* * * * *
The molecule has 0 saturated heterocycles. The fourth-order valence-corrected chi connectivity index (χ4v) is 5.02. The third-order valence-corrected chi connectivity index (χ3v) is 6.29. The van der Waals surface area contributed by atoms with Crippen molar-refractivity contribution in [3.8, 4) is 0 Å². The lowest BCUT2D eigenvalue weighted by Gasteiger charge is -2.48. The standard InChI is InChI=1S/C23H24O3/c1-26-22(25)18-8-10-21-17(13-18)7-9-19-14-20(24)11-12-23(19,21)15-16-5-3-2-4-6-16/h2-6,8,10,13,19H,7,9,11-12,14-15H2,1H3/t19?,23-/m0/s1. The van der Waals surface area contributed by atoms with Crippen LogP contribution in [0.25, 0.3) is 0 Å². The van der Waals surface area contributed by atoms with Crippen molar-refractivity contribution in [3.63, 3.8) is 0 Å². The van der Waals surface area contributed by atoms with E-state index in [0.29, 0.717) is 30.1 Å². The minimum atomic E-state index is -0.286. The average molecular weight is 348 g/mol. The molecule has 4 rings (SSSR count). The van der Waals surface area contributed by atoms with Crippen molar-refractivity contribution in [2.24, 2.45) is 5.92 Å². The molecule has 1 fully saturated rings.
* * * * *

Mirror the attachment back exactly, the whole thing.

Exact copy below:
The molecule has 0 saturated heterocycles. The fourth-order valence-corrected chi connectivity index (χ4v) is 5.02. The third-order valence-corrected chi connectivity index (χ3v) is 6.29. The van der Waals surface area contributed by atoms with Crippen molar-refractivity contribution in [3.8, 4) is 0 Å². The lowest BCUT2D eigenvalue weighted by Gasteiger charge is -2.48. The standard InChI is InChI=1S/C23H24O3/c1-26-22(25)18-8-10-21-17(13-18)7-9-19-14-20(24)11-12-23(19,21)15-16-5-3-2-4-6-16/h2-6,8,10,13,19H,7,9,11-12,14-15H2,1H3/t19?,23-/m0/s1. The van der Waals surface area contributed by atoms with Crippen LogP contribution in [0.25, 0.3) is 0 Å². The van der Waals surface area contributed by atoms with Crippen molar-refractivity contribution in [3.63, 3.8) is 0 Å². The van der Waals surface area contributed by atoms with E-state index in [0.29, 0.717) is 30.1 Å². The minimum atomic E-state index is -0.286. The average molecular weight is 348 g/mol. The molecule has 4 rings (SSSR count). The van der Waals surface area contributed by atoms with Crippen molar-refractivity contribution in [2.24, 2.45) is 5.92 Å². The molecule has 1 fully saturated rings.